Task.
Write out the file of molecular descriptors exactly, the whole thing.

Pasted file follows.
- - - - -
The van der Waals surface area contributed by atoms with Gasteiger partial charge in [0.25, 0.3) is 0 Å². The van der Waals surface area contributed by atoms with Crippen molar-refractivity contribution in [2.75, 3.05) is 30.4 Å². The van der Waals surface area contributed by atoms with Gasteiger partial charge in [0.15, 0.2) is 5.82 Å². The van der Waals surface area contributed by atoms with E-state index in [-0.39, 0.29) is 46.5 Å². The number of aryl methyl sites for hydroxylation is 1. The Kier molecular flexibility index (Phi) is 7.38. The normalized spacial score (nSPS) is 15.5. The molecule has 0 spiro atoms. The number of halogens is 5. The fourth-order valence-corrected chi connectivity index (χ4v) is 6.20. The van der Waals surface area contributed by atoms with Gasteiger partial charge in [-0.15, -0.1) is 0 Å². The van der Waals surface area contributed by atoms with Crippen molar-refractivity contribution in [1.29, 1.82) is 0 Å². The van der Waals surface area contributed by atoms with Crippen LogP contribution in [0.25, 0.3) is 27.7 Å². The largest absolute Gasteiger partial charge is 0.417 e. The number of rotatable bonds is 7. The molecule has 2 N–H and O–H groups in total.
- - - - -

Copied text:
The van der Waals surface area contributed by atoms with Gasteiger partial charge in [0.25, 0.3) is 0 Å². The van der Waals surface area contributed by atoms with Crippen molar-refractivity contribution in [2.75, 3.05) is 30.4 Å². The van der Waals surface area contributed by atoms with Gasteiger partial charge in [0.15, 0.2) is 5.82 Å². The van der Waals surface area contributed by atoms with E-state index in [-0.39, 0.29) is 46.5 Å². The number of aryl methyl sites for hydroxylation is 1. The Kier molecular flexibility index (Phi) is 7.38. The normalized spacial score (nSPS) is 15.5. The molecule has 0 spiro atoms. The number of halogens is 5. The fourth-order valence-corrected chi connectivity index (χ4v) is 6.20. The van der Waals surface area contributed by atoms with Gasteiger partial charge in [-0.15, -0.1) is 0 Å². The van der Waals surface area contributed by atoms with Crippen molar-refractivity contribution in [1.29, 1.82) is 0 Å². The van der Waals surface area contributed by atoms with Crippen LogP contribution in [0.25, 0.3) is 27.7 Å². The largest absolute Gasteiger partial charge is 0.417 e. The number of rotatable bonds is 7. The molecule has 2 N–H and O–H groups in total.